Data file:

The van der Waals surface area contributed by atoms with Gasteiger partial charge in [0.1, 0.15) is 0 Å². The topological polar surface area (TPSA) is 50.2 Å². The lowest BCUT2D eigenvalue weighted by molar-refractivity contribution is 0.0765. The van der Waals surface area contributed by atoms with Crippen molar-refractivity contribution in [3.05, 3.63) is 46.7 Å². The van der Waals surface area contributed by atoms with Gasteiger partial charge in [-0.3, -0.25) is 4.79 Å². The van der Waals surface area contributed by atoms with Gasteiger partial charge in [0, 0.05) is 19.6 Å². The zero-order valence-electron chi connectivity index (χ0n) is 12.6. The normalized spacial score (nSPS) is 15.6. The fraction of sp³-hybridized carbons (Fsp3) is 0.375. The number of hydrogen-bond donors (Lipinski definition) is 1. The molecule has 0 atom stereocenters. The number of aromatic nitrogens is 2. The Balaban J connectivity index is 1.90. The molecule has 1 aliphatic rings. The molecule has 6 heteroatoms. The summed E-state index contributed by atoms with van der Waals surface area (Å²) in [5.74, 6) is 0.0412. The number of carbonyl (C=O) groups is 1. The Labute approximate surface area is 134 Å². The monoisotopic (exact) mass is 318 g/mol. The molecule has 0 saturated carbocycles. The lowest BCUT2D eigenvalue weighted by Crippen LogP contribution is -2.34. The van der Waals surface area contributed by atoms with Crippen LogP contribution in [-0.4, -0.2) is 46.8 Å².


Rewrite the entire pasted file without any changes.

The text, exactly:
The van der Waals surface area contributed by atoms with Gasteiger partial charge in [0.1, 0.15) is 0 Å². The topological polar surface area (TPSA) is 50.2 Å². The lowest BCUT2D eigenvalue weighted by molar-refractivity contribution is 0.0765. The van der Waals surface area contributed by atoms with Crippen molar-refractivity contribution in [3.05, 3.63) is 46.7 Å². The van der Waals surface area contributed by atoms with Gasteiger partial charge in [-0.3, -0.25) is 4.79 Å². The van der Waals surface area contributed by atoms with Gasteiger partial charge in [0, 0.05) is 19.6 Å². The zero-order valence-electron chi connectivity index (χ0n) is 12.6. The normalized spacial score (nSPS) is 15.6. The fraction of sp³-hybridized carbons (Fsp3) is 0.375. The number of hydrogen-bond donors (Lipinski definition) is 1. The molecule has 0 atom stereocenters. The number of aromatic nitrogens is 2. The Balaban J connectivity index is 1.90. The molecule has 1 aliphatic rings. The molecule has 6 heteroatoms. The summed E-state index contributed by atoms with van der Waals surface area (Å²) in [5.74, 6) is 0.0412. The number of carbonyl (C=O) groups is 1. The Labute approximate surface area is 134 Å². The monoisotopic (exact) mass is 318 g/mol. The molecule has 0 saturated carbocycles. The lowest BCUT2D eigenvalue weighted by Crippen LogP contribution is -2.34. The van der Waals surface area contributed by atoms with Crippen LogP contribution in [-0.4, -0.2) is 46.8 Å².